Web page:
Tuesday, April 17, 2012

Money Week (Part II)


Money 101

While I firmly believe in equality between women and men, it seems that I established yesterday that women and men view the world a little differently sometimes. While Varuzh loves hanging out at the electronics department, I would much rather spend my time checking out the new Mark Jacobs spring collection. Meanwhile, Varuzh is always gets dumbfolded as to how I can spend so much time in a shoe department and not get bored. Okay, so while we may want to spend our money on different things, we still need to learn how to budget, how to divide money between necessities, entertainment and saving for the future.

I have to post a disclaimer though: I am somewhat lousy with my finances. I do not have much money saved for a bad day, but I do have my Channel pumps which I love dearly… and hope that I won’t have a bad day. This, however, does not necessarily mean that I don’t know what’s right or wrong.

Well, when I was growing up, the word money was not a part of conversation between adults and kids. It was not customary. Apparently, we were supposed to figure it out on our own, and, sooner or later, we did. Life and reality taught us and, depending on our personalities, we would have an easier time or more difficult time with it since some of us have personalities of savers, some of investors, some of bargain seekers, and some would rather be dead than seen near sales racks.

Trying to stay away from the old fashion traditions, I thought it is important to be open to teaching our kids, girls and boys, all about money. We , rich or poor, should take them to work with us to show what we do to earn money; we should take them to the bank, to the stores, to the movies’ box office. Then, once they learn how money works, they have to learn patiently collect the money for things they chose.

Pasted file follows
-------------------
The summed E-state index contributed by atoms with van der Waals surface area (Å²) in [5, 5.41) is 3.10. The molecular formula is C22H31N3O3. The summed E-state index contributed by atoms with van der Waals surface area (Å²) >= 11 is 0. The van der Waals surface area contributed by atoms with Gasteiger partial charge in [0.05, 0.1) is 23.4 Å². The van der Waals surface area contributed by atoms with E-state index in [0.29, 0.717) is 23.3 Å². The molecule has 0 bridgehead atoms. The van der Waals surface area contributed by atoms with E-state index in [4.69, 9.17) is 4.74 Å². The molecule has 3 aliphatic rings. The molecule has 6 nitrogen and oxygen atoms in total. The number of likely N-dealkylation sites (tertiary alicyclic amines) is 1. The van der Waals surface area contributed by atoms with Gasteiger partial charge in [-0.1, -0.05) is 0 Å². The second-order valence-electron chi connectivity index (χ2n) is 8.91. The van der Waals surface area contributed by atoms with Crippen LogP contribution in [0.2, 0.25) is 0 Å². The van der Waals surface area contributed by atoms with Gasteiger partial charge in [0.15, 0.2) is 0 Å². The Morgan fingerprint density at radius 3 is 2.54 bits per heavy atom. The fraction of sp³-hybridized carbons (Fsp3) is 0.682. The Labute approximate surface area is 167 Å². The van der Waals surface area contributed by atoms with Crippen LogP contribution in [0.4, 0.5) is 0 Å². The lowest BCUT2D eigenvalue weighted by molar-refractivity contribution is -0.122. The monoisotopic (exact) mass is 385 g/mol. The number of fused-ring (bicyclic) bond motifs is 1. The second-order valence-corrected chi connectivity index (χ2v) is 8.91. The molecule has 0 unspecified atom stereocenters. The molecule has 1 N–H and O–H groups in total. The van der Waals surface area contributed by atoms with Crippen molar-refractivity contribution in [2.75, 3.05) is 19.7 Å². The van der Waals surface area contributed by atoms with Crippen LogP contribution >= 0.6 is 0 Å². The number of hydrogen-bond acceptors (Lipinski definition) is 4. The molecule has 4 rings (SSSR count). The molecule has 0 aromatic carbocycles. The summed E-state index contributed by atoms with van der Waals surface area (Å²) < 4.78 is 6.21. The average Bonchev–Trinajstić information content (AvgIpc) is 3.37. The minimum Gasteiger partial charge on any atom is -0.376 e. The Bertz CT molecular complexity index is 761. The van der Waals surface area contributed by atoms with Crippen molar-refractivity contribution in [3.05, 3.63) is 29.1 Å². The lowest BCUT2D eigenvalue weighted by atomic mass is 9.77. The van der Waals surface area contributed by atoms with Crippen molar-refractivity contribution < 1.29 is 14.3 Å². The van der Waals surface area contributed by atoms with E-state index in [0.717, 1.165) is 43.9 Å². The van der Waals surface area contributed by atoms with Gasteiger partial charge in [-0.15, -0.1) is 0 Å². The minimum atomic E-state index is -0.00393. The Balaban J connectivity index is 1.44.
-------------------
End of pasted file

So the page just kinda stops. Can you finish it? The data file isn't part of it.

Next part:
“I want to get a Fish Game,” Alex told me after he earned and saved his first dollar. Our deal is that he earns a quarter per day if he completes number of chores and keeps his body calm for at least two hours each day. 

“Sure you can! After you earn enough, of course,” I said knowing that the game costs $6.99.

After we calculated how many days he needed to work to earn the money for the game, Alex asked me if he could get the game now and if I could just not pay him until he paid off the amount.

“Nice try, Alex,” I said. “But you have been working for money for only four days so far. How do I know if you will keep working well?”

Alex knew I had a point. After thinking a little, he asked to purchase ringtones for his alarm for “only 99 cents”.

“Are you sure you want to spend your money on something like that? Don’t you want to save for the game?”

“No,” he said. “I really want the ringtones I think.”

Believe me, while I am willing to pay $500 for a pair of shoes, I had a very hard time to let Alex spend a dollar on such a silly purchase! But it was not my place to decide, and was not my money either. So when the purchase was complete through my credit card, Alex paid me his dollar and I gave him one penny back.

The next day I found him no longer interested in the ringtones and regretting that he spent four days worth of earnings on that. Lesson is learned! And better at seven than later.

I felt very proud of myself for letting Alex spend that dollar and for not giving in and not buying him the fish game he originally wanted, when later I saw his disappointed face.  I hope that one day he will truly benefit from this, because, just like me, it looks like he has a personality of a… spender...

With love always,
xo Zuma A.

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